Retailer of the Year: HSN

When Mindy Grossman arrived at HSN as CEO five years ago, she turned the company upside down.

Back then, the home-shopping network was stuck in the shadow of its rival, QVC, suffering from a lack of focus, uninspired product and a yell-and-sell approach that turned off viewers.

With Grossman’s sweeping changes — “we literally overhauled everything, down to the font on our stationery,” she said — HSN has transformed into a more modern shopping destination that has the fashion world buzzing.

“HSN has gone from being a fashion ‘no’ to a fashion ‘yes,’” said designer Sam Edelman, an HSN partner. “Mindy has really made over the [company’s] image, [putting] HSN at the forefront of celebrity and design.”

For Grossman and her team, the 34-year-old company’s turnaround began with taking a step back and looking at the business in a different light. “We redefined what HSN stands for and created this idea of marrying content with commerce, thinking of ourselves more like a lifestyle network such as HGTV or the Food Network,” she said.

To that end, the company dumped dozens of brands and categories that no longer fit with this new vision and zeroed in on more style-focused businesses, including beauty, apparel and shoes. It also began aggressively courting top designers and celebrities to sell their collections on the network.

“We are really maniacal about bringing our consumers products that have great personalities and stories behind them,” Grossman said.

In the footwear space, HSN signed big names, including Steve Madden, Stuart Weitzman, Vince Camuto and Mariah Carey, who launched a line of shoes and other items last holiday season.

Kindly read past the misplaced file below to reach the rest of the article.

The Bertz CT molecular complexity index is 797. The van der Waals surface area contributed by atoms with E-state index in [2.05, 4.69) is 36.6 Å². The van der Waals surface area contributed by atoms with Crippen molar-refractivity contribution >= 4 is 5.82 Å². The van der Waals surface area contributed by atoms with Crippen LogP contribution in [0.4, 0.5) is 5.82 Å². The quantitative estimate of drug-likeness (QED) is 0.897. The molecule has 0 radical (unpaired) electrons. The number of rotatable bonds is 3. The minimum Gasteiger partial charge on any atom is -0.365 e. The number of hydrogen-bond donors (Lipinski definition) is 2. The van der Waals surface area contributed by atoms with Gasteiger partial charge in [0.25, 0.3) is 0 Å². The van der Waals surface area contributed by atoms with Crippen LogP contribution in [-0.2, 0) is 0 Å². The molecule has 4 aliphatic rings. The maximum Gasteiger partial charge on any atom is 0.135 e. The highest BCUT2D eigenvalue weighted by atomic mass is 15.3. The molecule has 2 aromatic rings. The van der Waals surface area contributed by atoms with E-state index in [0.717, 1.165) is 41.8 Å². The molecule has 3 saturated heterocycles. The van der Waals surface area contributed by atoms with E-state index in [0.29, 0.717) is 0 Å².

Carey told Footwear News that the retailer has been an ideal platform for introducing her designs to her fans. “HSN’s reach is massive,” she said. “I love being part of it all.” The star said the opportunity to connect with consumers through her on-air appearances is invaluable. “People love feeling close to designers and celebrities and hearing them talk about their products firsthand. It’s been a real learning experience [for me].”

The footwear category has become a standout for HSN, and many credit that to Grossman, a Nike alum and self-described shoe lover. Fellow FNAA honoree Vince Camuto said Grossman was influential in his decision to join HSN’s roster.

“She has brought stability to the business, and I really believe she’s going to take the company to the next level,” he said, noting that HSN provides tremendous exposure for his brand. “Its reach is unbelievable, and its customer [base] is very diversified around the country.”

Although HSN sells a range of shoe categories, the contemporary market is where the company has really planted its stake. “It’s who we are, and we want to own that space,” said John Bosco, HSN’s SVP of apparel, accessories and jewelry. To give itself an edge, the firm partners with its brands to offer exclusives. As much as 70 percent of its products are proprietary, said Bosco.

With all that growth, the footwear category is being given increasingly more airtime. This year, the network introduced its first 18- and 24-hour shoe sales and also collaborated with Paramount Pictures to present a special footwear-focused shopping event inspired by the movie remake of “Footloose.” The event was part of a bigger push by HSN to integrate more entertainment into its programming, with the goal of creating must-see TV. The company ran similar programs around the films “Eat, Pray, Love” and “The Help.”

To connect with consumers beyond TV, HSN is leveraging its programming content across all its digital platforms, including HSN.com, its mobile apps and a recently launched gaming portal.

“We no longer think of HSN as a TV network; we think of it as a content platform across different screens,” Grossman said, stressing that the company’s digital experiences are highly customized, not cookie-cutter. With its iPad app, for example, shoe lovers can create a footwear-specific channel and receive alerts when new shoe-related videos become available.

If the St. Petersburg, Fla.-based company’s recent performance is any gauge, consumers like the new, improved HSN. The retailer has rung up quarter after quarter of robust sales increases, and profits continue to climb. “It’s very validating to see customers responding so positively to what we’re doing,” Grossman said. “We think we’ve elevated the idea of network shopping from being a very linear, transactional business to something that inspires, informs and entertains.”

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